Golly, Miss Molly
A Blog about a Service Dog and her Veteran with PTSD
(Supporting the Veteran and the Family Caregiver)
Molly travels with the grace of a turtledove. She sleeps while we drive and never begs for our fast food delicacies. On our recent road trip, she stole the hearts of waiters, storeowners, tourists, and even grumpy ranchers. Molly loved the chance to show William she could handle her duties by tucking herself under small tables and helping him stand when needed. She even cleaned up after herself by swishing her tail around the floor. She waited to shake off dust and fallen food until we took her outdoors. Good dog.
I view my husband as a hunk–chockfull of manliness. He is strong, brave, kind, and chivalrous. William, as all Vietnam Veterans, grew up in an era of rebellion. In fact, these 1960-era Veterans never had a chance to rebel because of war. While draft dodgers grabbed the beauty of Canada to avoid service and hippies retreated into a haze of dope and flowerbeds, those accepting the call of their country met a forced entry into conformity. They learned to spit shine shoes, follow orders, survive in jungle warfare, and perfect their use of weapons. Their bodies shaped-up in ways American Wrestling champs could only dream.
Did he ever step out of line? At 65, I know my Veteran has had plenty of time to mature but what about that part of him that grew up in an era that produced rebellion, bank burning, and protests?
“Did you ever mess up, you know, get in trouble?” I wasn’t sure how to ask so I blurted it out.
An impish grin ran across his face.
“Like court martial stuff?” No, wait. His discharge was honorable.
“Article 15s—lots of Article 15s,” he said.
For the next hour, he shared with me his rebellion in the Army.
“I was written up and demoted many times. Never for anything in the field but when I’d return to base, I always got in trouble.” His snicker told me his behavior had been controlled and deliberate even in the face of discipline.
“In fact, 30 years after my discharge I got a letter in the mail with a Good Conduct medal. They were always giving me medals for combat.”
The Uniform Code of Military Justice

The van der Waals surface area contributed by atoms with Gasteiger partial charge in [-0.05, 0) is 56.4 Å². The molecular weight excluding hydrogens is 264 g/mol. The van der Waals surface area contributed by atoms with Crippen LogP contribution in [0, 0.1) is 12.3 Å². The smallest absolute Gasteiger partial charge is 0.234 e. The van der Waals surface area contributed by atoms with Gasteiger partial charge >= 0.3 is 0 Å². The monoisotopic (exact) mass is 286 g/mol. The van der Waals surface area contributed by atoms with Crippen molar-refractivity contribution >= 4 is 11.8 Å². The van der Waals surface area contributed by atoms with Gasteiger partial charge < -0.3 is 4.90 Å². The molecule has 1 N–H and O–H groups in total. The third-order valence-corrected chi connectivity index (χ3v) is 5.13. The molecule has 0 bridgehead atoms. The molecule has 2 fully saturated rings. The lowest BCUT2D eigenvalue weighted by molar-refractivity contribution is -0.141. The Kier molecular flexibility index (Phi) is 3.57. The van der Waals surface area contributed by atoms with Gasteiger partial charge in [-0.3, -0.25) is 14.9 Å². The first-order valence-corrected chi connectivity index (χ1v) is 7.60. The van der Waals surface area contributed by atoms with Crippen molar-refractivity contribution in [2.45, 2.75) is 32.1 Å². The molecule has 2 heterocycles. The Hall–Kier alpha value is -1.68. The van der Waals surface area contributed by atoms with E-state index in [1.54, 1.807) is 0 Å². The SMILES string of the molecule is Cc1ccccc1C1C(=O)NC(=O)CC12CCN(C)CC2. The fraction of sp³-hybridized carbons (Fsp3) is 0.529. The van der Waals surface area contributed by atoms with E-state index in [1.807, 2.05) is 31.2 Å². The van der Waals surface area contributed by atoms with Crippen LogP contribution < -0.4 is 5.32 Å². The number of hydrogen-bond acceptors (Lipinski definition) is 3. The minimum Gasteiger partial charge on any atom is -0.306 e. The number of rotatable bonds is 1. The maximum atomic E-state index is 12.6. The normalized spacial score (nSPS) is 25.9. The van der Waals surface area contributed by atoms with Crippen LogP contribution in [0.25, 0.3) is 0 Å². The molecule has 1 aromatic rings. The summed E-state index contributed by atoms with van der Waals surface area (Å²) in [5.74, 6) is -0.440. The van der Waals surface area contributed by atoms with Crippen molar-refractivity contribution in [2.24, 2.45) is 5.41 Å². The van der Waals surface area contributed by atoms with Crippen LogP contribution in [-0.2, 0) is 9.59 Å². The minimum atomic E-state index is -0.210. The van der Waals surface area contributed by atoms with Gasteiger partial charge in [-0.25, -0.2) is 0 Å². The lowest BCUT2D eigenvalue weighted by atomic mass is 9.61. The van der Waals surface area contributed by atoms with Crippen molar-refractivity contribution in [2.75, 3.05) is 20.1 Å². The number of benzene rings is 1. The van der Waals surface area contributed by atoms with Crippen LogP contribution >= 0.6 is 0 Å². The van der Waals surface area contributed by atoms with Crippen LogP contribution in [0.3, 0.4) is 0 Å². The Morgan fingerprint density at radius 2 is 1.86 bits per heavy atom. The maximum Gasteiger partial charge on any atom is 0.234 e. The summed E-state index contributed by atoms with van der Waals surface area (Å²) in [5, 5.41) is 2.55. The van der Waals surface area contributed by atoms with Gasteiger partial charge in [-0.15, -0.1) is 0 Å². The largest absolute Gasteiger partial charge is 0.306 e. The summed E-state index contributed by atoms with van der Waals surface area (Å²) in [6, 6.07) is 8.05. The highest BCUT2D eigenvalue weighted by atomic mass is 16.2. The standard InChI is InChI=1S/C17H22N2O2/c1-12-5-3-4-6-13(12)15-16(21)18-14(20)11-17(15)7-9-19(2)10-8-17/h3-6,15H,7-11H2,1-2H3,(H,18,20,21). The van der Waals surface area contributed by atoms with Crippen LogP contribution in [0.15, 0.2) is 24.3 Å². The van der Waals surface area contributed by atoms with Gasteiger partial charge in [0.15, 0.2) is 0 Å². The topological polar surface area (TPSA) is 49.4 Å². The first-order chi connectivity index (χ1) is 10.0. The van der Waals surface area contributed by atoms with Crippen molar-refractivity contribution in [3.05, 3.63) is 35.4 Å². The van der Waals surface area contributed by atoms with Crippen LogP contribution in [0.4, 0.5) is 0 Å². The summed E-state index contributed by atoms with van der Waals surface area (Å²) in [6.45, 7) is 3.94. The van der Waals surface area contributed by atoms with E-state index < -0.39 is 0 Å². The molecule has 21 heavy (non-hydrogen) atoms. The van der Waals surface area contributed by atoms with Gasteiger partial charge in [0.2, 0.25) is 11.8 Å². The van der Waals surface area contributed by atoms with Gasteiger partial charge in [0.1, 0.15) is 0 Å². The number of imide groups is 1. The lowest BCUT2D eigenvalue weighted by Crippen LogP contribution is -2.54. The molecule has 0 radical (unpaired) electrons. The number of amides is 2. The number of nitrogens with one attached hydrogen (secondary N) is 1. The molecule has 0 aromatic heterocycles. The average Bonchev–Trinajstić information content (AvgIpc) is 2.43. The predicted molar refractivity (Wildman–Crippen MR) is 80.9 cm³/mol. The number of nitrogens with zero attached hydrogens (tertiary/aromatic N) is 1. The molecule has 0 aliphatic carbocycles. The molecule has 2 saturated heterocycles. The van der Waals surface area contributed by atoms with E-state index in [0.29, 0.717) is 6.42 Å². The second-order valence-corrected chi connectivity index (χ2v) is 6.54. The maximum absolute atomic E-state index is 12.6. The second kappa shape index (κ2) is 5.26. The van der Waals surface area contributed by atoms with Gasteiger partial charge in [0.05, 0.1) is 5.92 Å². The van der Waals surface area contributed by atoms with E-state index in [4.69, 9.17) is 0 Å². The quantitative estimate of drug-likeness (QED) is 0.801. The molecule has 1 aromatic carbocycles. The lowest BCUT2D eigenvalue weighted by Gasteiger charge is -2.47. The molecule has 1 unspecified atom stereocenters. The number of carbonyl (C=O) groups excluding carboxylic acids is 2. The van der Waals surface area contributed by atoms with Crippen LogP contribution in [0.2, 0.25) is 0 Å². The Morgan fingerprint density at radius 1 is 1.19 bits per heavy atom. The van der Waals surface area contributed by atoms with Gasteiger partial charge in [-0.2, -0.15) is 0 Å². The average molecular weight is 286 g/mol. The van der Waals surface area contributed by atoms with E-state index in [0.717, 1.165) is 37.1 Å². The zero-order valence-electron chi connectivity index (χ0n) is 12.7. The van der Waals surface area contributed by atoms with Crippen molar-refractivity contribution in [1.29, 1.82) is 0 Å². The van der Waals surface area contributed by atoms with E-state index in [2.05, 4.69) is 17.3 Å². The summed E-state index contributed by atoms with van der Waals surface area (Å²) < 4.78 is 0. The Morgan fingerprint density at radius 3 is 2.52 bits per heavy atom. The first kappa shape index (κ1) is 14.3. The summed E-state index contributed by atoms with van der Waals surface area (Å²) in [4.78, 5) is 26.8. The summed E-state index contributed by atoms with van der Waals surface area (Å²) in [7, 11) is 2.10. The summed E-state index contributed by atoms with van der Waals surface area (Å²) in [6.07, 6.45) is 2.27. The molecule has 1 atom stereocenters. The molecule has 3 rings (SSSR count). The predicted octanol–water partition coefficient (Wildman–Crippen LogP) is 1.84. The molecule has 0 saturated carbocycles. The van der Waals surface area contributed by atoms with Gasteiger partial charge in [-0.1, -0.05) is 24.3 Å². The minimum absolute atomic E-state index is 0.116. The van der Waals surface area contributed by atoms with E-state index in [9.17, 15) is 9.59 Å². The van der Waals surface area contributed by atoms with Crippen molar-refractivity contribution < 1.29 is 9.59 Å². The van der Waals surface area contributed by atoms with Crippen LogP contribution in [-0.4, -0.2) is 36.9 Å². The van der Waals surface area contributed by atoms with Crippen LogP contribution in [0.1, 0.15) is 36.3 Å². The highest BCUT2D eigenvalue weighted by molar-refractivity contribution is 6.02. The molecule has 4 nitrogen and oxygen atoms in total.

“UCMJ—the Uniform Code of Military Justice.” William shared that this code addresses misconduct of military personnel.
Wanting to learn more, I began my reading with Article 15 (Non-Judicial Punishment 815 15). I dozed off before getting past the first page. Clearly, the code has been legally perfected over the years, as it reads like a stale law book.
After my reading, I asked him what discipline he received since the code offers a list of options. He shared that he lost several months of pay over time and lost rank.
“They only paid us a salary of $200 a month. I was always broke between sending money home and suspension of my pay. We never worried about losing rank because in just a month you were back to the same rank where you were before the demotion. Nearly all of us got disciplined.”
“How do you feel about those Article 15s now after all these years?”
He shrugged. “Not a big deal. Our commanding officers didn’t know what they were doing so we did what we had to in the field to stay alive and do our jobs. Once back at base, they gave stupid orders. I called it like I saw it. Got me in trouble every time.” He smiled with a curled lip and said, “It reminds me of my favorite line from Forrest Gump. ‘Stupid is as stupid does.’”
I know that Article 15s are not funny but in a strange way, my heart lightened hearing about his cantankerous, rebellious streak to which every teenager is entitled. Relieved that his combat record stands unsoiled, I believe the rebellion that erupted off the battlefield served him well and contributed to his tenacity and the attitude that kept him and others alive in horrible circumstances.
Smart mouth, street smart, and very bad boy.
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What attitude or behavior served you best in the military? Please reply below.
Photo credits: pculbrethgraft
About the blogger
Dr. Penelope “Penny” Culbreth-Graft is a retired city manager and graduate professor. She lives with her disabled Vietnam Veteran husband, William, and his service dog, Molly, on Cheyenne Mountain in Colorado. She writes, paints, cares for her husband, and spends time with her grandchildren.